Communicator (communicator) wrote,
Communicator
communicator

Mad Men

Season One of Mad Men ended on Sunday night. I don't know if other seasons have been aired in the US yet (if so - what is the verdict?) This is one of the highest quality programmes I have ever seen on TV. It is almost up with Deadwood and the Wire as an exemplary drama serial.

I didn't watch the first few episodes because I thought it would be glib and uncritical, perhaps nostalgic or a mere costume drama. When I first watched it I thought it threw a spotlight on the present day by presenting characters who were more ignorant and unselfconscious, and yet consequently more free and innocent, than we are today. But later you come to see how each one is trapped in a sticky web of expectation. But finally, what lifts it beyond either of those interpretations is that each character is struggling, with mixed success, to achieve authenticity of self, within the social web. In that respect it is very like Jane Austen. The most like Jane Austen of any show I have seen on telly.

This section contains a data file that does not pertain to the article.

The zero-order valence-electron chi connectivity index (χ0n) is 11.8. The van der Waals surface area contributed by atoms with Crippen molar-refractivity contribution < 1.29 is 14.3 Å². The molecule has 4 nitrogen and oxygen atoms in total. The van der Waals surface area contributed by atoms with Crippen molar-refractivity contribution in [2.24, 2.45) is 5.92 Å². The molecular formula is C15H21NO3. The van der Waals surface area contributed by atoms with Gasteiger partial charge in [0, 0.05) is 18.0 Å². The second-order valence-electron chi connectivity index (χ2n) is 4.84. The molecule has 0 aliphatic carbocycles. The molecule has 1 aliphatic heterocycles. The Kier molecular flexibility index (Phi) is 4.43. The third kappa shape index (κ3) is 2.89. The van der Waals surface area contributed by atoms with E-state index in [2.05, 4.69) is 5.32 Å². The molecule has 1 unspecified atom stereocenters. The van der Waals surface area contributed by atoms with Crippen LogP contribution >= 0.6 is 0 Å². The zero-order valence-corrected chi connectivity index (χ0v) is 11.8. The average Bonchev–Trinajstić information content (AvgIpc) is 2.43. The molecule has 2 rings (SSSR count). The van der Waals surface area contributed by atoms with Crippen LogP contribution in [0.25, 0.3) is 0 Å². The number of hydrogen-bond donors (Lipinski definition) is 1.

There has been a lively debate about Mad Men in The Guardian, with these excellent readers letters published today. Ilma Cave expresses my own views very succinctly (though I would disagree with her word 'oblivious'):

We see the characters live their lives oblivious to the rigid conventions that rule them, while we in the future look in horror at their chain-smoking, sexist, racist ways. This creates an exquisite tension. At its essence Mad Men is about consciousness; the need to be aware of those conventions that make up our daily lives. It constantly asks us: what conventions are ruling you now, that you are unaware of? It seeks to prise us away from the complacency about our own lives and learn to question.


And even more importantly

The subtext of Mad Men seems to offer an answer: maybe if we were just kind to each other...


Advertising is a particularly poignant illustration of the tension between the authentic creative self and the belittling dehumanising effect of brute capitalism of course. In order to be good at their jobs they must flirt constantly with the subconscious and with true springs of emotion.

In the last episode the protagonist Don Draper and a junior executive discuss the rock paintings at Lascaux, the marks of hands of long-dead artists, and the junior says 'It is as if they are reaching through a veil of rock, towards you' (or words to that effect). Funnily enough I'd been talking about those handprints to H just a few days earlier, and it struck me how we all were trapped in our routine lives, feeling the same things, and having to put them aside to get on with the business of living.

ETA Review of Mad Men final episode at TV Scoop
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